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2010 release from the California band from the San Francisco Peninsula where Kesey raged and the Dead were once Warlocks, and where they birthed the Sleepy sound: dead Blues shaken alive, razor sharp and ramblin', Soul, sonic science and dead-on Pop surgery. Fever is the honey harmonies and danger wailing pulled from a tender tangle into steel-strong braid; the wing-on-wing guitars in screaming dives and sweet ascending circles; the lowdown served up tough and thundering from drum and bass authorities.
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psychedelic rock that moves with power & grace from gorgeous neo-folk/blues to soaring guitar/
keyboard rock trips--all topped with some captivating vocal harmonies. Sleepy Sun paint a
weirdly dynamic psychedelic landscape in a desolate sea of guitars that's dark & beautiful with
the occasional noise overload and flourishes of lurid energy, all delivered with emotional grit &
an intimate attention to detail that invites repeated listening. References are Black Mountain,
Loop, Jefferson Airplane, Drones, Comets On Fire, Citay, Dead Meadow.
Sandstorm Woman, the 9th and final track on this album is a blistering, soaring, trip inducing epic of rock. I can't recommend it highly enough; it is the highlight of the album. I also love Wild Machines: Very heavy & powerful. But other songs like Rigamaroo, Ooh Boy, & Acid Love, while not fillers, seem to be breathers. Songs that you play to let the audience cool down before blasting off with Desert God or something from Embrace.
If you're a fan of bands like Cream, Iron Butterfly (which I actually don't care for), the Jimi Hendrix Experience, or even Stone Temple Pilots and Nirvana I'm sure you'll be putting Sleepy Sun into heavy rotation.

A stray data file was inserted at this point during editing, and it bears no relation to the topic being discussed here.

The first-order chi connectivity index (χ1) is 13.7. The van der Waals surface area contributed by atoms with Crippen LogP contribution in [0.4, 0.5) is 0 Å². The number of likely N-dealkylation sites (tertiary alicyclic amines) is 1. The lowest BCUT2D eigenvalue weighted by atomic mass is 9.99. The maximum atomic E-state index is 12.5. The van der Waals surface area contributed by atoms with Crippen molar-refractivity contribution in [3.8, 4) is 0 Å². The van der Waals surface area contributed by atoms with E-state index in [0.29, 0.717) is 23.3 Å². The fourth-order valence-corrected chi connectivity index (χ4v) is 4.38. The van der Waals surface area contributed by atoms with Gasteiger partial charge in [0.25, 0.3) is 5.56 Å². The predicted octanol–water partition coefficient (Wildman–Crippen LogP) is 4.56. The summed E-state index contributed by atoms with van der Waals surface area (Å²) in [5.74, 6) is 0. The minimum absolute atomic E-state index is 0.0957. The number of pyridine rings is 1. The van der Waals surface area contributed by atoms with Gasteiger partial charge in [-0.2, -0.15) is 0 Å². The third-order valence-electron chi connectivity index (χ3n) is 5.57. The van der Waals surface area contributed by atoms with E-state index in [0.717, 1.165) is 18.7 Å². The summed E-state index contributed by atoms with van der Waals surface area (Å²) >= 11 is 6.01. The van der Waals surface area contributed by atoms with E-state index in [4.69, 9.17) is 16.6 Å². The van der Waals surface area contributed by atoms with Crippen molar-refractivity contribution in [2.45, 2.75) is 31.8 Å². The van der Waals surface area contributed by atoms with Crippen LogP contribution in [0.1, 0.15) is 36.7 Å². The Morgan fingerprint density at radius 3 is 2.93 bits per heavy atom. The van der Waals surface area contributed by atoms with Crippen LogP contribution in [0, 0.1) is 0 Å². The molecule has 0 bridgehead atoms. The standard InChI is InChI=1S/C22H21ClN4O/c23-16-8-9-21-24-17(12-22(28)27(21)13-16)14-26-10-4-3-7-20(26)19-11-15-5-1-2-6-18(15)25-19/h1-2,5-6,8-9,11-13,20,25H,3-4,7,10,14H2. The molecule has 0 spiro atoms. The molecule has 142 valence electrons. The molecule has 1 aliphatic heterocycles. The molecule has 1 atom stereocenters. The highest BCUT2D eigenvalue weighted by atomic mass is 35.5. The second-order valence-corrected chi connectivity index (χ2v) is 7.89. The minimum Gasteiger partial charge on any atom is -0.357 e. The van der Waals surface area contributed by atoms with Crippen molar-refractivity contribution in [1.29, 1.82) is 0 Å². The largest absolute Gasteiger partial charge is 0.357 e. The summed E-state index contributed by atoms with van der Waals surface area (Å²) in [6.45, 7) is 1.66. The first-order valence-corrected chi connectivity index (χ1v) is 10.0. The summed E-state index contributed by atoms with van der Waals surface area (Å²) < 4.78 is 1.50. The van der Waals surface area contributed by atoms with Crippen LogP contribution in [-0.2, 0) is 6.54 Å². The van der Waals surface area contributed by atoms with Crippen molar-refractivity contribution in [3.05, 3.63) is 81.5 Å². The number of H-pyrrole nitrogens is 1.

"Fever" (9 tracks; 42 min.) starts off with a scotching solo electric guitar intro from opening track "Marina", and then eventually crashes into a blazing rocker. "Rigamaroo" is a beautiful acoustic song, featuring lead-singers Bret Constantino and Rachel Williams trading lines. "Wild Machines" cranks the volume back up. "Ooh Boy" is, as the title implies, another softer acoustic song. Do you detect a pattern? And so the album goes on, and it all leads up to the 10 min. epic closing track "Sandstorm Woman", which is a slowburner but eventually just explodes. Wow.
In all, this is a great album. I had the good fortune of catching these guys in concert recently here at the Mid Point Music Festival in Cincinnati, and they put on an absolutely amazing live set, which was the bggest surprise of the festival for me. Bret Constantino is a very engaging front man for the band. No Rachel Williams, though, perhaps she is no longer with the band. No matter, if you can see these guys live, do not miss them!
Dynamic, the heights reaching epic peaks and the valleys dragging you into deep depths, this album can reach right in and carry you for a ride. Technically interesting, yet emotionally riveting. I enjoy it even more with every listen.
Easily 2010's best.